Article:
First National Basso Real Estate Update Market July 2020
WHAT COSTS ARE INVOLVED IN BUYING YOUR FIRST HOME?
When you’re buying your first home, there are a range of costs you need to have on your radar, but there are also government grants to help you along the way. In this edition of our newsletter, we’ll deal with costs.
After you’ve saved your 20 percent deposit, it can be easy to get carried away and forget about the additional sums that come with setting up and maintaining a home.
To help you stay on track and aware of those extra payments, here are some of the most common costs to keep in mind.
Home loan costs
If you’ve been slaving away to save for a deposit, finally getting a hold on of the finance to purchase your home might seem like the end of the road. But the fun doesn’t stop there. Be aware that you’ll also need to make a number of fees for arranging the home loan, such as a settlement charge, service fees, and, if you’ve chosen a fixed-rate mortgage, a tidy sum to lock the rate in place.
It’s worth getting some advice on this, especially if you want to set down a repayment schedule.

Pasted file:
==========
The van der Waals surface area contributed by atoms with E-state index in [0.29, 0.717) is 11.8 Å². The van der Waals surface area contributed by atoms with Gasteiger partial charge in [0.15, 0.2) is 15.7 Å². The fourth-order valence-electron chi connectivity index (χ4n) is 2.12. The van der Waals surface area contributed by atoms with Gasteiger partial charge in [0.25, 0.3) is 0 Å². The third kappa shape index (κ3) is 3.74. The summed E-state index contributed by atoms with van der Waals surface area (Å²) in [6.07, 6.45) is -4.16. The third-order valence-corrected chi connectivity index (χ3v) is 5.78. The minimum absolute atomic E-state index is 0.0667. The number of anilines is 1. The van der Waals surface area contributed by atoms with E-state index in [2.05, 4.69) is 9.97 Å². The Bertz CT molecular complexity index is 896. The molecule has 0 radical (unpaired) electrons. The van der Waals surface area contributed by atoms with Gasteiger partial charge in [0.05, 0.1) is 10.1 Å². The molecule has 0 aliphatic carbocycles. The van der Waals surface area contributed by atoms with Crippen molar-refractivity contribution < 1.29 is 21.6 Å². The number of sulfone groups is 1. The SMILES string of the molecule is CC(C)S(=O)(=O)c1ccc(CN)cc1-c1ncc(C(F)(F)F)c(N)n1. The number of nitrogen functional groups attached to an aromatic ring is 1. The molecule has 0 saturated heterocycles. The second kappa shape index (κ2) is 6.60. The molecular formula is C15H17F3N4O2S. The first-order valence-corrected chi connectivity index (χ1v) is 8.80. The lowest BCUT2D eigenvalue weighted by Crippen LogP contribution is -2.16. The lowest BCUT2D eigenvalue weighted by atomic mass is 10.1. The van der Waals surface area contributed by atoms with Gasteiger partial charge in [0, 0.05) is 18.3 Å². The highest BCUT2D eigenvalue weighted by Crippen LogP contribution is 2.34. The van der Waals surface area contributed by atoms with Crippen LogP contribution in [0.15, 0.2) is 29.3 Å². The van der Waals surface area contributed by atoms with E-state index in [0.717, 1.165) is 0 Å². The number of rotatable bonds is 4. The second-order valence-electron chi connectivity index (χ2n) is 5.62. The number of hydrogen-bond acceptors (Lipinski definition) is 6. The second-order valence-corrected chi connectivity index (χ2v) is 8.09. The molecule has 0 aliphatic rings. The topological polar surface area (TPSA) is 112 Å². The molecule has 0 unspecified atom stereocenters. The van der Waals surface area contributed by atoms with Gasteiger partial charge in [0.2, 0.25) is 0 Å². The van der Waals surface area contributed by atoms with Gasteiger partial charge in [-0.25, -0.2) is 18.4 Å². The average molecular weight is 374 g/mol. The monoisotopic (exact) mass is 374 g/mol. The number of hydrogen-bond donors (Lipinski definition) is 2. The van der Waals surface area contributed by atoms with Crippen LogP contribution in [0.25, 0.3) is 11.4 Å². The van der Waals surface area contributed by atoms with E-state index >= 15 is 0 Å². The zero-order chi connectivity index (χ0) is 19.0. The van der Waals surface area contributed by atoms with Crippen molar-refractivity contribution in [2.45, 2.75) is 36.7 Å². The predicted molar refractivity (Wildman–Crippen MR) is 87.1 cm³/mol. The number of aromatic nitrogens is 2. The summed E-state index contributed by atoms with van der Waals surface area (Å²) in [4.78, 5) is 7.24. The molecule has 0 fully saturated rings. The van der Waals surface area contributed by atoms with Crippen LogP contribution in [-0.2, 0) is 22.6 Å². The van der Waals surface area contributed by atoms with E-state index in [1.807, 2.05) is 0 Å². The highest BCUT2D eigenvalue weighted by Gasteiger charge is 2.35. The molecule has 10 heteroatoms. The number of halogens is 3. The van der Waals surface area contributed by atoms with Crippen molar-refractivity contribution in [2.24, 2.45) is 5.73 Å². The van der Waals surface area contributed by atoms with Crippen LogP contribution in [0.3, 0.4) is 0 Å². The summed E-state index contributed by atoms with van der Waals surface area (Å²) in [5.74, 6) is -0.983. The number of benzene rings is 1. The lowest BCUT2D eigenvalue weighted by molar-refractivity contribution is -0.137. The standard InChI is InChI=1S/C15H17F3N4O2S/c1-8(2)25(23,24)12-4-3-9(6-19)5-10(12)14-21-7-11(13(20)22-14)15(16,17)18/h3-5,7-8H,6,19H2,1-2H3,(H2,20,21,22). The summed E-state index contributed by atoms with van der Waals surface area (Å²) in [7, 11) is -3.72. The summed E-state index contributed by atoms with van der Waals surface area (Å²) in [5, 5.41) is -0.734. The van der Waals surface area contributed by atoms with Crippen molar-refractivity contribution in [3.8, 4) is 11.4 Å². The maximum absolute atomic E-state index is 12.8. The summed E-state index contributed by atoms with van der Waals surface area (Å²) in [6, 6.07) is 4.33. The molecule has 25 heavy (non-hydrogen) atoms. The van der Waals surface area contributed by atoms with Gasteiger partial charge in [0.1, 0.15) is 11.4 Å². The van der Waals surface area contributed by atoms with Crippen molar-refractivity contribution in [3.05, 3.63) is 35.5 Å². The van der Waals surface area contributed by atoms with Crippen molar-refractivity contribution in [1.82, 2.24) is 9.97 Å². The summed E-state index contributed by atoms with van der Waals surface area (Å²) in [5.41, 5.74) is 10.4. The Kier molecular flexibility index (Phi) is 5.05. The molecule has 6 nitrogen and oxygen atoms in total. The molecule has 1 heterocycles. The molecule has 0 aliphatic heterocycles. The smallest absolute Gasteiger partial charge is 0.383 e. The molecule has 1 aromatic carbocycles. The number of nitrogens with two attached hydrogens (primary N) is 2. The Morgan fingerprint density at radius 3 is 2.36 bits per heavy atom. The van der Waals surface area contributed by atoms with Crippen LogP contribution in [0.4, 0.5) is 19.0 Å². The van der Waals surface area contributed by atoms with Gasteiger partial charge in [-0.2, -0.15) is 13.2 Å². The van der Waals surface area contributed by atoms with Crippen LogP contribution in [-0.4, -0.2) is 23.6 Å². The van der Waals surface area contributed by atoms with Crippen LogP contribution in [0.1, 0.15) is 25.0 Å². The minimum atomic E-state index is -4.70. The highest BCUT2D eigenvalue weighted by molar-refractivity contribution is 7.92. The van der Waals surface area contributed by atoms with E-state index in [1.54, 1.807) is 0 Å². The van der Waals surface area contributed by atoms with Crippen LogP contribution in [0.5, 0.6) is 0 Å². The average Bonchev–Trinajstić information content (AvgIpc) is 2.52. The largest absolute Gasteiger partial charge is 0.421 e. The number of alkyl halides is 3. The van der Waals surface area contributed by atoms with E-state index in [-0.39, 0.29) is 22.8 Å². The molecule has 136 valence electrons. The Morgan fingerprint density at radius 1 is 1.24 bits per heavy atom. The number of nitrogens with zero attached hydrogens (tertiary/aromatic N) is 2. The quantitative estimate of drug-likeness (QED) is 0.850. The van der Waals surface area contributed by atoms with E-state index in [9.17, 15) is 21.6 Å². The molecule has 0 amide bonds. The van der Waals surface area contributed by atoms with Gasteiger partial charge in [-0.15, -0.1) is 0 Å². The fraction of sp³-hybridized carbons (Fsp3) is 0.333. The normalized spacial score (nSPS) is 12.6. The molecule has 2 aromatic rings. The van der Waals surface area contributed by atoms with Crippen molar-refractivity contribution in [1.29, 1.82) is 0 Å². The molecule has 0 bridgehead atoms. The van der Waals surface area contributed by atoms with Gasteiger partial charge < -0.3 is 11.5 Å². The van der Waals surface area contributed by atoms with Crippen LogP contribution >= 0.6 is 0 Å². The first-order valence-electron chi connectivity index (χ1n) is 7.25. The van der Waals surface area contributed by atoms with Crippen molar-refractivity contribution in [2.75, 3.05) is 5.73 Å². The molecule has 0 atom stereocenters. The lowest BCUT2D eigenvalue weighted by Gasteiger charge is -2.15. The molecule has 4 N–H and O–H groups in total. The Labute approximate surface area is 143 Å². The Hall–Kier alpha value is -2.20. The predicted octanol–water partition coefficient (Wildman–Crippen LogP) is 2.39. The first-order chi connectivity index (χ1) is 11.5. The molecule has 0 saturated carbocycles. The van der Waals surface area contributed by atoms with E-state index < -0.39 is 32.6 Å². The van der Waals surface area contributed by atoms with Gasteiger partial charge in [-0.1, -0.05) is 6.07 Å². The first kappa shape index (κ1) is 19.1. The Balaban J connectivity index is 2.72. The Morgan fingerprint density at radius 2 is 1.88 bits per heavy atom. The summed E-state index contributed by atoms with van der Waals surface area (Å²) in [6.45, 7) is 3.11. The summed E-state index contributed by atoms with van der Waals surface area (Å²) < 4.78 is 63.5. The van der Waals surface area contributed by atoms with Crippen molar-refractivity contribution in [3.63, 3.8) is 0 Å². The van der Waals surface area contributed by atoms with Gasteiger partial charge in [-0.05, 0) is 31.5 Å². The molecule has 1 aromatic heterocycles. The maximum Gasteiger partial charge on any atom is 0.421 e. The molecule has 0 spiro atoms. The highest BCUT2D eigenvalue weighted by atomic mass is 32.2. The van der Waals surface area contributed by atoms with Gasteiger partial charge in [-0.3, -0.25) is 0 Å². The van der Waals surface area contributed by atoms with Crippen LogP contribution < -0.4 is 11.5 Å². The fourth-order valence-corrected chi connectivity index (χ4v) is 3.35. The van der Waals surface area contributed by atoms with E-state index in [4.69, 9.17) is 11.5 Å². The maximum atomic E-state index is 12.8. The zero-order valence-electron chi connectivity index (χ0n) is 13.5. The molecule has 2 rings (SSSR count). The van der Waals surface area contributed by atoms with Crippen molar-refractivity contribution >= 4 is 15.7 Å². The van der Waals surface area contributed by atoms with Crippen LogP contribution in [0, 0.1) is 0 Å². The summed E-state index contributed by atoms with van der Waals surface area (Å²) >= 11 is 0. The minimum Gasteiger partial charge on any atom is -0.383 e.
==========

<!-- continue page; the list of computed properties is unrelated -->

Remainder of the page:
While it’s important to be across all the legal ins and outs of the sales process, costs for a solicitor or conveyancer can stack up quickly. This isn’t something you’ll want to skimp on, though. They can organise the title transfer, be present during negotiations and help you decipher the contract – and, in fact, they make the legalities of the sales journey a whole lot simpler for you!
Stamp duties are commonplace when buying a property. They are a tax on the purchase price of the house or the value of the mortgage and can be a significant proportion in many cases.
Each state or territory government typically has its own levy, so investigate what you’ll need to pay when buying your first home. Keep in mind that there’s often a set timeframe in which you’ll need to pay, which is generally before settlement – stay within it and all will be well! It’s crucial to be prepared when going into your first home purchase. If you’ve got any more questions, we can help you understand what you’ll need to pay before and after the transaction.